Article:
Give a dog a bad name and hang it
My cousins once had a Tswana breed dog called Fire. This dog had the confidence of a German shepherd but was the size of a Bolognese.
Fire was also a nuisance. He took off with visitors’ shoes, habitually pulled clothes from the laundry line and gave the kids from the neighbourhood a workout by chasing them down the street after school. I recall how Fire once chased some hapless man down the street; he screamed and tried to run away but he was no match for Fire, who paced up to him.
My cousin came from behind shouting, ‘Fire! Fire!’ The man (perhaps accepting defeat) threw himself to the ground, cowering. But Fire just licked his face. That was Fire for you; there was never a dull moment when that silly bitch was around. In retrospect, I think Fire was just a nice playful dog but since she was given a fiery name, everyone expected her to live up to it, but that dog never bit anyone.
The tendrils of labelling stretch deeper into life than many of us care to realise or admit. Sometimes a name doesn’t seem to mean much but at other times it can be catastrophic particularly when stereotypically fitted into a ‘type’ or an ‘expectation’, most often, when it is negative. This is psychologically rooted and the name carries the connotation it has. This has been the recurring argument when residents of Block 7 petitioned to change the name of their residential area from Ditimamodimo to Peolwane. Regardless of the fact that “it is just a name,” it has a strange negative understanding. Some names are informal and describe an immediate situation. They are given to humour or mock but are often said with affection. It is like nicknames; people call each other after a situation, based on appearance (setsumpe, Tally or shorty etc) or what someone likes (eg mma-dinamuni, rramatapole etc).
Take for example the location in Jwaneng called samaphaleche. It is not an official name but many people use it because it is relatable. It can be a confusing name to fathom but once you visit the place, you will instantly understand why; the matchbox houses are tiny that you would indeed be forgiven for sleeping on your bag of maize meal. Some of the names in our society are quite vulgar and prove that our use of language is quite different. For example, there are lands situated near Boatle, along the Gaborone-Lobatse road. Just ask someone what these lands are called.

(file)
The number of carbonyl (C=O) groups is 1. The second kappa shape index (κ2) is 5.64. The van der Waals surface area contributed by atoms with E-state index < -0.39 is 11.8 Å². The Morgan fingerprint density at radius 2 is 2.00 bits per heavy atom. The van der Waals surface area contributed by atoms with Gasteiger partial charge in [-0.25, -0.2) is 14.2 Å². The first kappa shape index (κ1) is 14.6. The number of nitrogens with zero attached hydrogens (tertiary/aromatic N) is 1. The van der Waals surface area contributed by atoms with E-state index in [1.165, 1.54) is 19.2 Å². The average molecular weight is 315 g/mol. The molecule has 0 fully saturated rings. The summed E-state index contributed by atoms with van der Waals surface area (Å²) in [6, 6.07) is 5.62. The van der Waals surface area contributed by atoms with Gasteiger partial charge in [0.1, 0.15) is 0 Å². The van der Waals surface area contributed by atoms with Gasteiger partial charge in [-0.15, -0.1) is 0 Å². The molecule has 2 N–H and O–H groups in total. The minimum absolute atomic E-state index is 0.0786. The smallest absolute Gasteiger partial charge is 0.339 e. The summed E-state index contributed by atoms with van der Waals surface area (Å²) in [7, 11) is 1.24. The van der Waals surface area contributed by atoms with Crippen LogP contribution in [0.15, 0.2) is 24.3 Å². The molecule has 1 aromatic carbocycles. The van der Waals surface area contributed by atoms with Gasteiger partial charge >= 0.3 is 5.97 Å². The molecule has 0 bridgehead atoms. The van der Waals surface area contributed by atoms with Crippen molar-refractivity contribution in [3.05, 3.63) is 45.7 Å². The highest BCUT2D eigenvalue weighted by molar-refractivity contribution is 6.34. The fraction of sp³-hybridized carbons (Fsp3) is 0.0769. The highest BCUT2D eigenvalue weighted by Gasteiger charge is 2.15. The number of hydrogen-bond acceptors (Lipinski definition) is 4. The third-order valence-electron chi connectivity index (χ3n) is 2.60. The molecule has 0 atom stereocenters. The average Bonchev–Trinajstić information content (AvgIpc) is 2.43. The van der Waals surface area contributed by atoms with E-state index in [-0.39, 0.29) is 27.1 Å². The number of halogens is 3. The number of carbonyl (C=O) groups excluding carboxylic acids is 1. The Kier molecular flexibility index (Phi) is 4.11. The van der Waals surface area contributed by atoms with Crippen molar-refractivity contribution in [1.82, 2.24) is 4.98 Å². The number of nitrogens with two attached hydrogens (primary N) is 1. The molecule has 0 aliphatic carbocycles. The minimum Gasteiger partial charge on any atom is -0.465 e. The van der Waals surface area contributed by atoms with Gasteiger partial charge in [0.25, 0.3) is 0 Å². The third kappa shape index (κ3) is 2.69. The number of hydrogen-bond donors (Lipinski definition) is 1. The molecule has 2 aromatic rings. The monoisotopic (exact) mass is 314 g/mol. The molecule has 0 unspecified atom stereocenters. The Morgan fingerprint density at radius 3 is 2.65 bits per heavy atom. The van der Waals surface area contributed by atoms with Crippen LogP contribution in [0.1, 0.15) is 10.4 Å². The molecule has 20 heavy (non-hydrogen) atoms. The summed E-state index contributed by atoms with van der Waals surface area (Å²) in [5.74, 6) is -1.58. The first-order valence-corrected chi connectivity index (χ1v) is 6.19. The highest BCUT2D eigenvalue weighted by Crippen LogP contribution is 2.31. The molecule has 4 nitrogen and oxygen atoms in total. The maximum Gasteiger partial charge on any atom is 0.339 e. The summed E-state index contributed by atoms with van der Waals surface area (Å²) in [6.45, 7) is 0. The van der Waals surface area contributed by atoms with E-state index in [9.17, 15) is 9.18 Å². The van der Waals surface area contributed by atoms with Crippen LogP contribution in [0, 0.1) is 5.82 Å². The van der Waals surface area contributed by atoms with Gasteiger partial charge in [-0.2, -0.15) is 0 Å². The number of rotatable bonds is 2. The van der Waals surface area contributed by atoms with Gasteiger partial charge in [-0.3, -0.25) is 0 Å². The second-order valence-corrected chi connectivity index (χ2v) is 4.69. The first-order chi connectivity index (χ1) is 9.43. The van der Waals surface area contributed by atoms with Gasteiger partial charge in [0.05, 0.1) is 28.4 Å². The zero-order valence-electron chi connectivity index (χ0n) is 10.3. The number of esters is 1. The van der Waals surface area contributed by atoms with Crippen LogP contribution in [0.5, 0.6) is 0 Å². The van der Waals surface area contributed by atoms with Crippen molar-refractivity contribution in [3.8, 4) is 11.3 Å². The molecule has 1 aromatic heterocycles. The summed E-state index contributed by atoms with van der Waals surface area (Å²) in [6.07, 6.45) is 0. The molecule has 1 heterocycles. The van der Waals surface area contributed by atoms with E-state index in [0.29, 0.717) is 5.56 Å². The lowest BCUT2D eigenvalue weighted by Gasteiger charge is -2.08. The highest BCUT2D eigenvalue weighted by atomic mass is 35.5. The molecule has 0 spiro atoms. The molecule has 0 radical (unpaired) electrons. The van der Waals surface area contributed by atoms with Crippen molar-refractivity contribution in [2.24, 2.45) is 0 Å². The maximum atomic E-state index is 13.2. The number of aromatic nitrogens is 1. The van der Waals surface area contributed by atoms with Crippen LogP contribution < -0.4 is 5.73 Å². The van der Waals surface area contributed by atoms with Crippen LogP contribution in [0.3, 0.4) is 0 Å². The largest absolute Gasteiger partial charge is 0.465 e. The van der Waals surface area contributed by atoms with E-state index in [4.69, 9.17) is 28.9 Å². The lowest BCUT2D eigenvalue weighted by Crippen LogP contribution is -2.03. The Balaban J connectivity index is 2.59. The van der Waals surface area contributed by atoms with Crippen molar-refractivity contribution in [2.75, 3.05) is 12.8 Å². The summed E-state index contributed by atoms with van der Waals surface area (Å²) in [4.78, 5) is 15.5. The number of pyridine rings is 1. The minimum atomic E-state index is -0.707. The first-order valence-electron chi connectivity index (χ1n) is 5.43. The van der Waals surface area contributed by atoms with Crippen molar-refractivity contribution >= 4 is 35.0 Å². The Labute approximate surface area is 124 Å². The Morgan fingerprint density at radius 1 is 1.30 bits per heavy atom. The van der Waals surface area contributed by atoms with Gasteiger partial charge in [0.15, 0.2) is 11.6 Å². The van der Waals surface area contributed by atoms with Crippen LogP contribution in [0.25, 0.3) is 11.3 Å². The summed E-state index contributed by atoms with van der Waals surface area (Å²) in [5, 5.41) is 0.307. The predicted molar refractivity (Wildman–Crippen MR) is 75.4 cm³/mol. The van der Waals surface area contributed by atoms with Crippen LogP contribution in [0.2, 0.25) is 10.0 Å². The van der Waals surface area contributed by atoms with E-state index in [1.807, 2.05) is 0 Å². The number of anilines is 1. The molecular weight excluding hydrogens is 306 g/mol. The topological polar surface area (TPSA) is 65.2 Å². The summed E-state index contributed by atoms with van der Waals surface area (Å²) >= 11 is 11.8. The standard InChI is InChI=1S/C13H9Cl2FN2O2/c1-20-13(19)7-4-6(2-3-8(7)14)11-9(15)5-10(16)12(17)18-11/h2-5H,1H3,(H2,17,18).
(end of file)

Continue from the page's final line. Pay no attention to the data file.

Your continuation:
Some elders from the lands apparently insist that the meaning behind the name is not vulgar as many may think. In the township of Woodhall in Lobatse, there is a location called HHP. I never thought much of the name before until this one time when an elderly man stopped the taxi I was in and exclaimed, ‘Dumelang! Ke ya ko Huhula panty…’ I cringed. Huhula what? I thought I had not heard him correctly and slowly turned to the driver who registering my evident shock and disbelief, burst into fits of laughter.
It turns out that HHP is an abbreviation for Huhula panty. I will not recount what I was told when I asked about this strange name. Ironically, HHP is a seedy township even more notorious than Peleng. It is also widely believed that people from there are an ill bred lot who swear like sailors and drink like pirates. Of course this is not entirely true because I know a many decent, well-behaved and responsible folk from there, but the name makes people conjure strange images, that’s for sure!